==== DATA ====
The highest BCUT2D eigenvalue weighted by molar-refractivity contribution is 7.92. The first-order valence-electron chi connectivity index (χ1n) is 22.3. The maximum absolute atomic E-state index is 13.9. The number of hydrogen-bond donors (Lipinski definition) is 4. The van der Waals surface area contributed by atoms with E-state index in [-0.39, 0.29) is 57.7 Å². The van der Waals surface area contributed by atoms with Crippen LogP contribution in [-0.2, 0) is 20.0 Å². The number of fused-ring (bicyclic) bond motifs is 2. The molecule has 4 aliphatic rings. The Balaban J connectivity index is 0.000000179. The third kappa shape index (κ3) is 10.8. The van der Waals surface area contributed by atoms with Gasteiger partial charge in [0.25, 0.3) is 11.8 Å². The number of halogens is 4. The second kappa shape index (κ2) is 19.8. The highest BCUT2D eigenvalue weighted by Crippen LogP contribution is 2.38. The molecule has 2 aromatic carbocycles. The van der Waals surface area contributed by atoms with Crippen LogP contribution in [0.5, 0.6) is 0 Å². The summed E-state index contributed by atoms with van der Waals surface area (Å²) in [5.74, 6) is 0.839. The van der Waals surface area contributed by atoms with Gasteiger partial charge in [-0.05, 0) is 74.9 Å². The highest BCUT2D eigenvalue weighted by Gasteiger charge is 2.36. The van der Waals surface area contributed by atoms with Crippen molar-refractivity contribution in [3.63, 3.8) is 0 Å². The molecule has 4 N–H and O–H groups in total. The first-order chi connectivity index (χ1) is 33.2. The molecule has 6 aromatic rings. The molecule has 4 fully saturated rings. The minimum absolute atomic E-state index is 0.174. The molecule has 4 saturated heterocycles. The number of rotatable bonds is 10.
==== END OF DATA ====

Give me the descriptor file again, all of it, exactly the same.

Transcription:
The highest BCUT2D eigenvalue weighted by molar-refractivity contribution is 7.92. The first-order valence-electron chi connectivity index (χ1n) is 22.3. The maximum absolute atomic E-state index is 13.9. The number of hydrogen-bond donors (Lipinski definition) is 4. The van der Waals surface area contributed by atoms with E-state index in [-0.39, 0.29) is 57.7 Å². The van der Waals surface area contributed by atoms with Crippen LogP contribution in [-0.2, 0) is 20.0 Å². The number of fused-ring (bicyclic) bond motifs is 2. The molecule has 4 aliphatic rings. The Balaban J connectivity index is 0.000000179. The third kappa shape index (κ3) is 10.8. The van der Waals surface area contributed by atoms with Gasteiger partial charge in [0.25, 0.3) is 11.8 Å². The number of halogens is 4. The second kappa shape index (κ2) is 19.8. The highest BCUT2D eigenvalue weighted by Crippen LogP contribution is 2.38. The molecule has 2 aromatic carbocycles. The van der Waals surface area contributed by atoms with Crippen LogP contribution in [0.5, 0.6) is 0 Å². The summed E-state index contributed by atoms with van der Waals surface area (Å²) in [5.74, 6) is 0.839. The van der Waals surface area contributed by atoms with Gasteiger partial charge in [-0.05, 0) is 74.9 Å². The highest BCUT2D eigenvalue weighted by Gasteiger charge is 2.36. The van der Waals surface area contributed by atoms with Crippen molar-refractivity contribution in [3.63, 3.8) is 0 Å². The molecule has 4 N–H and O–H groups in total. The first-order chi connectivity index (χ1) is 33.2. The molecule has 6 aromatic rings. The molecule has 4 fully saturated rings. The minimum absolute atomic E-state index is 0.174. The molecule has 4 saturated heterocycles. The number of rotatable bonds is 10.